I am an American living in Germany with my husband (a medic in the U.S. Army) and our two rambunctious dogs. I am currently pursuing a master’s in counseling psychology and am actually in the last couple weeks of my last couple regular classes after which I just have the practicum/internship and capstone course (a comprehensive exam and professional paper). I enjoy reading, writing, traveling, trying new things, and taking a ridiculous amount of pictures. I keep a blog about my adventures.
We live on base, so I don’t really get to integrate into the German culture on a daily basis. I make an effort to shop and eat on the economy when I can and to speak German when possible when I do so. I also like to watch movies in German, listen to German music, and read books that have side by side text in German and English.
There is very little in Germany that has struck me as “bad”. Occasionally I find it annoying that so many things are closed on Sundays, but that’s only because that’s one of my two days off to get things done and I tend to forget about it until I decide I want to go somewhere that isn’t open. Overall, Germany has been really great. I particularly enjoyed living in the first city we lived in, which was Heidelberg. A couple of good things that struck me about Germany is that the food in restaurants is prepared fresh and there is no rush to make customers leave a table, which is pretty much the opposite of a lot of restaurant experiences in America.
I’m not sure if there is anything that’s “typically” German as Germans are individuals like anyone else. One thing I have noticed that’s common is that people are pretty straight forward. If you ask a question, they’ll give you a direct answer.
I don’t think there is just one thing that people in general think of Germany and Germans, and I imagine it depends on where the person is from. I know where I am from in Ohio there’s a big German-American community and they hold a yearly festival, so people from there probably most often think of the German food and maybe the festival music. I know a lot of others mostly know of Oktoberfest and beer. Since this question kind of stumped me, I posed it to Facebook and, among the people who have not lived in Germany, I heard a lot of responses related to beer and lederhosen. I think a person or two mentioned the Autobahn, but most of them know from me that it’s not all the no-speed-limit-panacea that Americans tend to imagine it is.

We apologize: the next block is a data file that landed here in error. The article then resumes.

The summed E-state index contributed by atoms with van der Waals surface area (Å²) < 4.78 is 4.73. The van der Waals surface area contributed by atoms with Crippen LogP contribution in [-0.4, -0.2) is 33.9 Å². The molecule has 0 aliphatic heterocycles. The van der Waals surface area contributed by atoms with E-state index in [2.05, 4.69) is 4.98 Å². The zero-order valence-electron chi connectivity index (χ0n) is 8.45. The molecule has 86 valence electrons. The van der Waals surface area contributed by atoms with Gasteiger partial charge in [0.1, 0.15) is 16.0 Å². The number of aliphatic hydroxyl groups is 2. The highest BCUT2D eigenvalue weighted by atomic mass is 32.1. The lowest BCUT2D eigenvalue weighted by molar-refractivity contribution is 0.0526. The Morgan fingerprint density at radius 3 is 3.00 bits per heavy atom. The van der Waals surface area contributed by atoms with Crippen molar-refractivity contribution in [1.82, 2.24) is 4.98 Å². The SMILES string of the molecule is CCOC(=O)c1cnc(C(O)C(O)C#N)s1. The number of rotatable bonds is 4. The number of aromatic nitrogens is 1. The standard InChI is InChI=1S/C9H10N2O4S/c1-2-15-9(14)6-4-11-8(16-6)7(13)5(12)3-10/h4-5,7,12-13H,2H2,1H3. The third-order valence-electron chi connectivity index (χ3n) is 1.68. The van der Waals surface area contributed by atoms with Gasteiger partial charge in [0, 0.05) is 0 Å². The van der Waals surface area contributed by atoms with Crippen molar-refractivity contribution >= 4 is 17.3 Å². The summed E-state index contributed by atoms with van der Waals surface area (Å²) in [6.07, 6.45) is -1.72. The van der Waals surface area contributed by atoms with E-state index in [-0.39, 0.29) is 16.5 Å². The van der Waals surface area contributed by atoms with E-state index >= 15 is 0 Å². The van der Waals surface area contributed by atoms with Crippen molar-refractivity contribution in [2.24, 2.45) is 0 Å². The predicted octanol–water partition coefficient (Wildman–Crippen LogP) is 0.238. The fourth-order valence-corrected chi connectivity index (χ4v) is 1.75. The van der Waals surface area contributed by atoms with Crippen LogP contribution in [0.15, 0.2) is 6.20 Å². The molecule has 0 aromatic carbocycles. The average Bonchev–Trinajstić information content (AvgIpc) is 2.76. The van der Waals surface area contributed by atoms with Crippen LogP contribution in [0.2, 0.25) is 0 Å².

Has your lifestyle changed when you came to in Germany?
One thing that has changed is that I travel more than I did when I lived in America. Of course I could drive several hours and still be in the same state in America, whereas, here, I can drive a couple of hours and be in another country, and it’s only an overnight trip to go as far as Denmark. I am really glad that I’ve had the opportunity to incorporate more travel into my life and hope to be able to continue that, even if it’s not to the same degree, when we got back to the USA.
I assume most people who planned to become expats before arriving wouldn’t need this advice, but for those who are in my situation and came over due to a spouse’s job, I would recommend taking advantage of the opportunity as much as you can and getting out to explore. It baffles me whenever I come across someone who hates being here. Usually the people who do are the ones who rarely leave the military installation or their neighborhood if they live off base. No wonder they’re bored. It has been my experience so far that it’s easy to find someone who can speak English in most places in Germany if you need to and many will appreciate even a botched attempt at German. There is so much to do and see and try in this country that even those who seem determined to hate it should be able to find something to enjoy if they’re just willing to take a chance and explore a little bit.